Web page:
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The last variety is of a fine purple colour when dressed ; is more juicy and less harsh, and much better for marmalade, than either of the others. It is the only sort now cultivated in England for domestic purposes.

Propagation. The Quince is propagated by layers at any time during the winter months. When the young shoots are laid down, there should not be more than two eyes left above ground, and when those have grown five or six inches long, one of them should be cut clean off, leaving the other to form the plant, which by the autumn will be three feet high.

The layers must be taken off the stools as soon as the leaves are fallen, and planted out in rows at three feet apart from row to row, and ten or twelve inches from plant to plant in the row. At the end of one or two years they will be fit to bud or graft with the different sorts of Pear, for quenouille or for espalier training; or they may be allowed to grow up and form standards for orchard planting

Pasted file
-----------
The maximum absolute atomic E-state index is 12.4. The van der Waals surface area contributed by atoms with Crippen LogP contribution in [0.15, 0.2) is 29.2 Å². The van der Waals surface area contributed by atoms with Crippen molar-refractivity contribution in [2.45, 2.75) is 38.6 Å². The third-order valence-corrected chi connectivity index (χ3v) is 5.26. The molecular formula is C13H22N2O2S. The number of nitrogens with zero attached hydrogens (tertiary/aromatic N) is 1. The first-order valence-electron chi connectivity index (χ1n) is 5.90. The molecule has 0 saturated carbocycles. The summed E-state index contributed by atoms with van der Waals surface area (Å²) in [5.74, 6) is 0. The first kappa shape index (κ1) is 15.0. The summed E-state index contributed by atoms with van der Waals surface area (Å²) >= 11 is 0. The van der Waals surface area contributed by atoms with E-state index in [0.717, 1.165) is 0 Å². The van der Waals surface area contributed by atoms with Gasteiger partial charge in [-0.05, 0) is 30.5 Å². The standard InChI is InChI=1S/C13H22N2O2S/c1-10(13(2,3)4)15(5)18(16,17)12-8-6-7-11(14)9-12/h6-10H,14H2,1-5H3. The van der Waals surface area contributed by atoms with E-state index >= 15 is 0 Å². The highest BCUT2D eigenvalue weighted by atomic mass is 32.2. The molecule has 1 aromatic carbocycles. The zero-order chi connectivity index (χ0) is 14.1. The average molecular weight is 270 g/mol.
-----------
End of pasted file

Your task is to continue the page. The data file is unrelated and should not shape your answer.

Those, however, which are intended for budding or grafting, should be shortened to eighteen inches, as soon as quartered out in the rows, which will keep them upright, firm, and steady; but those intended for standards should be staked and tied up as soon as planted, and at the end of three years they ought to be fit to be planted out where they are intended to remain.


The Quince is cultivated in no other way in this country than as an open standard. Its management is the same as that of the Plum.

The Quince may very safely be planted out in the orchard, without any fear of its degenerating either the

Apple or the Pear, an idea entertained both by Miller and Forsyth; which see, under the head of MEDLAR,



1. Antwerp, Double Bearing 10. Double Bearing. Yellow.

Perpetual Bearing. 2. Antwerp, Late Bearing. Red Double Bearing. Knevett's Antwerp.

Siberian. 3. Antwerp, Red.

11. Double Bearing, Williams's. Burley Antwerp.

Pitmaston Double Bearing, 4. Antwerp, Yellow.

12. Lord Exmouth. White Antwerp.

13. Oakhill. 5. Barnet.

Jillard's Seedling
Cornwall's Prolific.

14. Old White.
Cornwall's Red.

15 Prolific, Early. Cornwall's Seedling.

16. Red Malta. Large Red.

17. Spring Grove. 6. Cane, Brentford.

18. Superb. 7. Cane, Red.

19. Taylor's Paragon. Smooth Cane.

Scarlet Paragon. 8. Cane, Rough.

20. Williams's Preserving. 9. Cornish.

21. Wilmot's Early Red. Large Cornish.

22. Woodward's Red Globe.

A Selection of Raspberries for a small Garden. Barnet

5 Red Antwerp Cornish

9 Williams's Preserving Double-bearing

10 Yellow Antwerp

3 20 4